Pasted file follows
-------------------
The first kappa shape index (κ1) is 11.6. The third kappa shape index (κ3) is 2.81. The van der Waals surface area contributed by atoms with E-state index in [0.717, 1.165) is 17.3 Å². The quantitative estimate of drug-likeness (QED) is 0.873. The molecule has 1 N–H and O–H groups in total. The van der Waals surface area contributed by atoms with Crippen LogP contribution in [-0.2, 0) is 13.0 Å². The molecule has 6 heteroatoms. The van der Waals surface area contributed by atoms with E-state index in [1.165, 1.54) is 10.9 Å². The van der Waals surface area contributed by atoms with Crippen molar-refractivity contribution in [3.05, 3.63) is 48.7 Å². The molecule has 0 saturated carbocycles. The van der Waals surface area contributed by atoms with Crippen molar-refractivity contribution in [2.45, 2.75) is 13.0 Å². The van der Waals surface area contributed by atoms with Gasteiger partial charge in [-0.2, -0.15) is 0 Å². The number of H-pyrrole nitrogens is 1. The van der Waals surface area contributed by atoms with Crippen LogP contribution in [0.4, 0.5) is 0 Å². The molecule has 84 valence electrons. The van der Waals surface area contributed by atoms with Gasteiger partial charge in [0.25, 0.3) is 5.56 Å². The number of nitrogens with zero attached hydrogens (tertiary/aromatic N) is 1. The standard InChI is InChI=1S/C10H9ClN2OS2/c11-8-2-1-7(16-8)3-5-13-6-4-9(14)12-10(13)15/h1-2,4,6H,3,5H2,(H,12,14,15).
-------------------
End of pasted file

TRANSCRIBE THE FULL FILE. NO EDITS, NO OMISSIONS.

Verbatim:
The first kappa shape index (κ1) is 11.6. The third kappa shape index (κ3) is 2.81. The van der Waals surface area contributed by atoms with E-state index in [0.717, 1.165) is 17.3 Å². The quantitative estimate of drug-likeness (QED) is 0.873. The molecule has 1 N–H and O–H groups in total. The van der Waals surface area contributed by atoms with Crippen LogP contribution in [-0.2, 0) is 13.0 Å². The molecule has 6 heteroatoms. The van der Waals surface area contributed by atoms with E-state index in [1.165, 1.54) is 10.9 Å². The van der Waals surface area contributed by atoms with Crippen molar-refractivity contribution in [3.05, 3.63) is 48.7 Å². The molecule has 0 saturated carbocycles. The van der Waals surface area contributed by atoms with Crippen molar-refractivity contribution in [2.45, 2.75) is 13.0 Å². The van der Waals surface area contributed by atoms with Gasteiger partial charge in [-0.2, -0.15) is 0 Å². The number of H-pyrrole nitrogens is 1. The van der Waals surface area contributed by atoms with Crippen LogP contribution in [0.4, 0.5) is 0 Å². The molecule has 84 valence electrons. The van der Waals surface area contributed by atoms with Gasteiger partial charge in [0.25, 0.3) is 5.56 Å². The number of nitrogens with zero attached hydrogens (tertiary/aromatic N) is 1. The standard InChI is InChI=1S/C10H9ClN2OS2/c11-8-2-1-7(16-8)3-5-13-6-4-9(14)12-10(13)15/h1-2,4,6H,3,5H2,(H,12,14,15).